Commentary | Education

Lessons—A School District Refuses to Worship Scores Alone

These pieces originally appeared as a weekly column entitled “Lessons” in The New York Times between 1999 and 2003.


A School District Refuses to Worship Scores Alone

By Richard Rothstein

PARK RIDGE, Ill. — In 1997, four school board members in this upper-middle-class Chicago suburb ran for re-election against challengers who said that test scores were high, but not high enough.

“We always answered that test scores don’t tell the whole story,” recalled Dean Krone, a lawyer who retained his seat in that election. “But we began to wonder, `What is the rest of the story?’ “

The question led the board to define a fuller range of school goals and ask how progress toward them might be measured. The district now hopes to create an index of outcomes in which test scores are one, but not the only one.

This may be at odds with a national test-score emphasis (although it is easier for Park Ridge to explore radical approaches, because its affluent students get good scores with relatively little effort). Still, the American public as a whole, in polls and focus groups, says schools should place higher priorities on goals like good citizenship than on test scores. And another Park Ridge board member, John Pierce, an actuary, complains that national and state leaders want to hold schools accountable only for results that are easy to measure.

“Scores are important,” said a third member of the board, Jane Meagher, a management consultant, “but in our middle schools, bullying is a bigger problem. Wouldn’t it be wonderful to measure a decrease in bullying?”

The district is now trying to do just that. Three years ago, Superintendent Fred Schroeder asked each school to define an academic area on which to focus. At Lincoln Middle School, faculty and parents proposed “emotional intelligence.”

Dr. Schroeder and his board were skeptical. “We really didn’t think this was an academic goal,” he remembered. But the Lincoln team gave each board member a copy of Daniel Goleman’s “Emotional Intelligence” (Bantam Books, 1995), and the board’s view of educational ends evolved.

Now, trust, stress management and other emotional skills are explicitly taught at the district’s middle schools. Last month, for example, sixth graders had lessons in anger management. The pupils wrote about quarrels they had experienced, and then teachers led discussions on how to handle the anger: by talking with adults, trying to imagine how the other person feels, counting to 10.

Ann Deacon, a math teacher, says this focus has also helped her weave emotional skills explicitly into academic lessons. Sixth graders, she says, typically want answers right away and resent having to take time to figure them out. So when Ms. Deacon recently asked her pupils for the sum of angles in a polygon, she gave out pattern-blocks of isosceles and right triangles. As the pupils struggled for the right combinations, she discussed with them the value of perseverance and patience. In the end, they learned geometry not only more thoroughly but also with more satisfaction, which, she hopes, will inspire patience in other situations.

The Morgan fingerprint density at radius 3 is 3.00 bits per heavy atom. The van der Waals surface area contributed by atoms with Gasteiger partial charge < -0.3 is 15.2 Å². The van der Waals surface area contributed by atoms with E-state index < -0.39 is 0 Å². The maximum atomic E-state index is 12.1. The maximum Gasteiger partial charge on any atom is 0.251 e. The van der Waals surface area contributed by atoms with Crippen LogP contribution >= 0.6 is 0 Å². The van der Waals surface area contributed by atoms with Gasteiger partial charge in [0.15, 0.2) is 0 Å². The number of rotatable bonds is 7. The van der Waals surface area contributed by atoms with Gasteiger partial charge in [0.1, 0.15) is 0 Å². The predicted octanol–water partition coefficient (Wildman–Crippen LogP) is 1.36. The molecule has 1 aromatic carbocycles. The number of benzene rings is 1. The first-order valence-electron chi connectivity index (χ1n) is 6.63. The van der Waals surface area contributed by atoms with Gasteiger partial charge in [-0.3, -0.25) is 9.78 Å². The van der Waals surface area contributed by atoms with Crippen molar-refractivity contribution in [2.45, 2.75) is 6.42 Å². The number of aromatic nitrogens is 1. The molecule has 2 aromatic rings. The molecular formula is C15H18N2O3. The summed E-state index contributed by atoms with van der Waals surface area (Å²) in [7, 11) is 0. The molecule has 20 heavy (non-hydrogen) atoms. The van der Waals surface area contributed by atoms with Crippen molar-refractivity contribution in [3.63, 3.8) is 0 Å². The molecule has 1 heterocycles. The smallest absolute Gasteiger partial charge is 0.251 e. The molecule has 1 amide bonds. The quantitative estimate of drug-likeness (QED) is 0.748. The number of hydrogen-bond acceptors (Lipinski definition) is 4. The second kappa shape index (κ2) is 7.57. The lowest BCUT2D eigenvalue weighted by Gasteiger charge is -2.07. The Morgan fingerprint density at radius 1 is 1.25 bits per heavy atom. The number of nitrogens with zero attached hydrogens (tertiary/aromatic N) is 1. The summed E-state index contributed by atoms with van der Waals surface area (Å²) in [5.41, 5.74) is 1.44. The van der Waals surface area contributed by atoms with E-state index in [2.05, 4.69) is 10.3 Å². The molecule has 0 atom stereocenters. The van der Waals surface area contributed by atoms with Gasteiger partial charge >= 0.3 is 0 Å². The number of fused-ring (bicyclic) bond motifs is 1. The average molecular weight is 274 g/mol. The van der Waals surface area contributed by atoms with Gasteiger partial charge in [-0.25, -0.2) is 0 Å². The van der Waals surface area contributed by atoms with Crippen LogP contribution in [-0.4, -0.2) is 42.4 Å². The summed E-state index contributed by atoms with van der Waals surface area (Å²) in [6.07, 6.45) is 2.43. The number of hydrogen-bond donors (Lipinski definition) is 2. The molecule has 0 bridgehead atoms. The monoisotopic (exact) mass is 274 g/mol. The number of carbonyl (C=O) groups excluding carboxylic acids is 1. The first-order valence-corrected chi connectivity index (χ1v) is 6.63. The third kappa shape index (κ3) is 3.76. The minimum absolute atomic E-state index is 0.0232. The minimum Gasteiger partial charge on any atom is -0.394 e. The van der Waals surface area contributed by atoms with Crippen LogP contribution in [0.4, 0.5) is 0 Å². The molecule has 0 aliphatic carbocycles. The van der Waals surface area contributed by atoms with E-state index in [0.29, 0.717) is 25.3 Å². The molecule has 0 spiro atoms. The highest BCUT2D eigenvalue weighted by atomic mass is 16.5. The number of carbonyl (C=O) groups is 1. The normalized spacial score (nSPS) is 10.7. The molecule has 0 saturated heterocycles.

Such teaching is not so unusual. More remarkable is the district’s determination to measure results and, by adopting the planned index of outcomes, to weigh their importance against that of test scores. To measure emotional growth, attitudinal testing was considered but rejected. Instead, schools plan to track the number of student fights and detentions.

The true gauge, of course, is lifelong behavior, not school disciplinary cases. This is no different from assessing performance in traditional academic areas, for which the district also seeks better measures. Whether students, in later life, join Oprah’s Book Club is a better indicator of middle school reading instruction than how they interpreted test passages at age 11. And voting participation, along with history tests, might be an indicator of social studies teaching.

Dr. Schroeder, the superintendent, also hopes to judge elementary instruction by how students later do on college entrance exams. This requires a data system that, unusual in American education, codes high school records by the primary schools students attended.

The Park Ridge endeavor is fraught with difficulties. How should objectives rank in importance? Taking instructional time to teach emotional intelligence means less time for something else. Is a 10 percent decline in bullying worth a 5 percentile increase in science scores, or more?

Board members will have to be cautious that goals they adopt truly reflect community values. It may seem obvious that schools should teach children to respect others, but some parents may feel that explicit curriculum for such behavior infringes on family responsibility. As a result, while all schools teach values, fewer acknowledge doing so.

Still, there is a growing national backlash over what many parents and teachers consider excessive focus on standardized tests. Park Ridge is a rare place where educators not only complain about test-driven accountability, but are seeking an alternative.

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